## Exercise opportunities per year:
dt <- 1/50
## strike price :
K <- 40
## short-term interest rate:
rf <- 0.06
## 100,000 simulations (50% antithetic):
N.simulations <- 1e5
## Stock price volatility:
sigma <- rep(c(rep(0.2,2),rep(0.4,2)),5)
## Stock price:
S0 <- sort(rep(seq(36,44,2),4))
## Option maturity:
TTM <- rep(1:2, 10)

LSM.output <- matrix(0, 20, 2, dimnames = list(NULL, c("Simulated American", "(s.e)")))

## Cycle through the rows of the table:
for(i in 1:20){

Simulated.values <- GBM.Simulate(n = N.simulations, t = TTM[i], 
                                 mu = rf, sigma = sigma[i], S0 = S0[i], dt = dt)

## American option pricing through LSM Simulation
output <- LSM.AmericanOption(state.variables = Simulated.values,
                   payoff = Simulated.values,
                   call = FALSE,
                   K = K,
                   dt = dt,
                   rf = rf,
                   verbose = TRUE,
                   orthogonal = "Laguerre",
                   degree = 3
                   )
LSM.output[i,1] <- output$Value
LSM.output[i,2]  <- output$`Standard Error`
}

## Compile and print results:
LnS.Table1 <- cbind.data.frame(S = S0, sigma = sigma, T = TTM, LSM.output)
print(round(LnS.Table1,3))
#>     S sigma T Simulated American (s.e)
#> 1  36   0.2 1              4.474 0.009
#> 2  36   0.2 2              4.831 0.011
#> 3  36   0.4 1              7.081 0.019
#> 4  36   0.4 2              8.480 0.022
#> 5  38   0.2 1              3.242 0.009
#> 6  38   0.2 2              3.746 0.011
#> 7  38   0.4 1              6.141 0.018
#> 8  38   0.4 2              7.647 0.022
#> 9  40   0.2 1              2.319 0.009
#> 10 40   0.2 2              2.875 0.011
#> 11 40   0.4 1              5.318 0.018
#> 12 40   0.4 2              6.912 0.022
#> 13 42   0.2 1              1.615 0.008
#> 14 42   0.2 2              2.216 0.010
#> 15 42   0.4 1              4.586 0.017
#> 16 42   0.4 2              6.241 0.021
#> 17 44   0.2 1              1.100 0.006
#> 18 44   0.2 2              1.678 0.009
#> 19 44   0.4 1              3.942 0.016
#> 20 44   0.4 2              5.642 0.021

As stated by Longstaff and Schwartz (2001), the first three Laguerre polynomials (i.e. degree = 3) is sufficient to obtain effective convergence of the algorithm in this scenario. Approximation of American option values are dependent on the number of basis functions used, the number of simulations and the size of the discrete time step of observations.

4. Real Options Analysis - Valuing Capital Investment Projects:

Real options analysis is generally more difficult than valuing American call or put options on assets such as stocks for several reasons. The time to expiration during real options analysis is generally far longer than that on securities, often spanning into decades of forecasting, which can greatly increasing the spread of simulated price paths. Real options analysis often features case specific or path dependent characteristics of investment, increasing the complexity of the analysis required. Finally, multiple stochastic underlying assets can impact the cash flows resulting from investment, increasing the dimensionality of the option valuation problem. The LSM simulation method is able to consider each of these aspects of the investment problem.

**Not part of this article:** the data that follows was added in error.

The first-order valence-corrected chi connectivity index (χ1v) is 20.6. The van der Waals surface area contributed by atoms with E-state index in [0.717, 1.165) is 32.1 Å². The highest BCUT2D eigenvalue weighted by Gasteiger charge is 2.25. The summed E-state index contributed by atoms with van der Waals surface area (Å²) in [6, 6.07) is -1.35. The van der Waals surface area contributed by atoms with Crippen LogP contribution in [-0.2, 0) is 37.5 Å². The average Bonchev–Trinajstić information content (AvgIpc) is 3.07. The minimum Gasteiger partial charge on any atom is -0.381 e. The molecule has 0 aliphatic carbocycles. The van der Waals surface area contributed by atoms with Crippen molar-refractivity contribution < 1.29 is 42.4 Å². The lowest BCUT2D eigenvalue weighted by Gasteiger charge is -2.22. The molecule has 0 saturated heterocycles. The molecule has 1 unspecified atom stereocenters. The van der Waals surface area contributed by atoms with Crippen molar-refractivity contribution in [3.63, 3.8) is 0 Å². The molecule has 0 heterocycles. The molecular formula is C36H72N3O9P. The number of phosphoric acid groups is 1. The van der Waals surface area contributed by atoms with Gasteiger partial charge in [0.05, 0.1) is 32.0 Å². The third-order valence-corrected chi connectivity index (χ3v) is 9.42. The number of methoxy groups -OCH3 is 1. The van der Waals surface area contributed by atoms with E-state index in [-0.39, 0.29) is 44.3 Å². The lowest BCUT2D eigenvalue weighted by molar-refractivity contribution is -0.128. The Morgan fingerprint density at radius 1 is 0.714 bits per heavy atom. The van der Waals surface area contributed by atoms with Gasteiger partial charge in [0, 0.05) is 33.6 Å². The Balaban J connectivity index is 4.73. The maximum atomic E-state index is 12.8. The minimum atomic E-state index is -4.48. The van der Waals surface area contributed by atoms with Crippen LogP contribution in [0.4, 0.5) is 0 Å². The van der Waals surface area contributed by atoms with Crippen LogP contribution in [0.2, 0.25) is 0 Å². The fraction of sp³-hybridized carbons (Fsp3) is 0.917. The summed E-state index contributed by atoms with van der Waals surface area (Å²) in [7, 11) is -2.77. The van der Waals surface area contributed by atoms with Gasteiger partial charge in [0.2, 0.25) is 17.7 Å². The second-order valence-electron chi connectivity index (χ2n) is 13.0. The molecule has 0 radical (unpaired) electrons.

The LSM simulation method evaluates investment under stochastic price uncertainty, determining at each time point the optimal investment decision between immediate investment, exercising the right to all future cash flows at a price of the initial investment cost, or to delay investment.

4.1 Example 1 - Project Value Of One Underlying Asset:

The following example is a relatively simple, arbitrary scenario of consideration into a capital investment project, evaluating the value of the option to invest through real options analysis. Real options analysis is performed through the ‘LSM.RealOptions’ function, and treats investment as an optimal stopping problem.

The following example considers a capital investment project, where operating costs of the project are fixed, but revenues are dependent upon a stochastically evolving underlying asset that follows a GBM process. The project can be invested at the beginning of each month (i.e. dt = 1/12) of the year. Cash flows are delivered at the end of each month. There is a construction time of 6 months considered in this investment project, which means there is 6 months between the initial capital investment and when net cash flows of the project are accrued. The initial capital investment cost also decreases exponentially at a rate of 1% p.a. to allow research and development into the project to reduce the cost of investment.